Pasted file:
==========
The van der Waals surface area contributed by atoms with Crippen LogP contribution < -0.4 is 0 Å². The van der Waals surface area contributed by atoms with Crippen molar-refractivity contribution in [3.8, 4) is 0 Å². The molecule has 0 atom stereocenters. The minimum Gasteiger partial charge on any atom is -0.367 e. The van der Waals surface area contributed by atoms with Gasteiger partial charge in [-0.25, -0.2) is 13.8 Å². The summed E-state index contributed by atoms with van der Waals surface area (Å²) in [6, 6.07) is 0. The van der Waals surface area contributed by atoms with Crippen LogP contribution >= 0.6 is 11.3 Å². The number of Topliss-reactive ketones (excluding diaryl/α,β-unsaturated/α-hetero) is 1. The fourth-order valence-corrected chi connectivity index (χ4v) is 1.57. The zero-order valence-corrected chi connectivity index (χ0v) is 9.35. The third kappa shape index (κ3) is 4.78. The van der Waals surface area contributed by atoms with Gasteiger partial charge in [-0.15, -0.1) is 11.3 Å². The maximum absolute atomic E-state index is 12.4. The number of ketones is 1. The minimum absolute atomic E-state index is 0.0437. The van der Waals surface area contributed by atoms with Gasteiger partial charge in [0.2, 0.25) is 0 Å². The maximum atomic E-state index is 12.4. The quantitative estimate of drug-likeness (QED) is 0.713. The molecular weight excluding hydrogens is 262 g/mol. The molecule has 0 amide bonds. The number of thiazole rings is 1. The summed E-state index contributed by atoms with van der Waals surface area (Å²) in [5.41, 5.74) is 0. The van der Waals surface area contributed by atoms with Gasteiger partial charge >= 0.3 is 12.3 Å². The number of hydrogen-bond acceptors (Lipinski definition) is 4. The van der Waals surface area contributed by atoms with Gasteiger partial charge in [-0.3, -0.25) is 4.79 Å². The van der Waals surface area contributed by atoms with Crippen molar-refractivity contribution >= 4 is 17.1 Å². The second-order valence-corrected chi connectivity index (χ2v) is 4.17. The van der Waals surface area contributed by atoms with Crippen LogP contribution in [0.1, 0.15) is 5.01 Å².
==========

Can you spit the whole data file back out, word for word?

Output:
The van der Waals surface area contributed by atoms with Crippen LogP contribution < -0.4 is 0 Å². The van der Waals surface area contributed by atoms with Crippen molar-refractivity contribution in [3.8, 4) is 0 Å². The molecule has 0 atom stereocenters. The minimum Gasteiger partial charge on any atom is -0.367 e. The van der Waals surface area contributed by atoms with Gasteiger partial charge in [-0.25, -0.2) is 13.8 Å². The summed E-state index contributed by atoms with van der Waals surface area (Å²) in [6, 6.07) is 0. The van der Waals surface area contributed by atoms with Crippen LogP contribution >= 0.6 is 11.3 Å². The number of Topliss-reactive ketones (excluding diaryl/α,β-unsaturated/α-hetero) is 1. The fourth-order valence-corrected chi connectivity index (χ4v) is 1.57. The zero-order valence-corrected chi connectivity index (χ0v) is 9.35. The third kappa shape index (κ3) is 4.78. The van der Waals surface area contributed by atoms with Gasteiger partial charge in [-0.15, -0.1) is 11.3 Å². The maximum absolute atomic E-state index is 12.4. The number of ketones is 1. The minimum absolute atomic E-state index is 0.0437. The van der Waals surface area contributed by atoms with Gasteiger partial charge in [0.2, 0.25) is 0 Å². The maximum atomic E-state index is 12.4. The quantitative estimate of drug-likeness (QED) is 0.713. The molecular weight excluding hydrogens is 262 g/mol. The molecule has 0 amide bonds. The number of thiazole rings is 1. The summed E-state index contributed by atoms with van der Waals surface area (Å²) in [5.41, 5.74) is 0. The van der Waals surface area contributed by atoms with Gasteiger partial charge >= 0.3 is 12.3 Å². The number of hydrogen-bond acceptors (Lipinski definition) is 4. The van der Waals surface area contributed by atoms with Gasteiger partial charge in [-0.3, -0.25) is 4.79 Å². The van der Waals surface area contributed by atoms with Crippen molar-refractivity contribution >= 4 is 17.1 Å². The second-order valence-corrected chi connectivity index (χ2v) is 4.17. The van der Waals surface area contributed by atoms with Crippen LogP contribution in [0.1, 0.15) is 5.01 Å².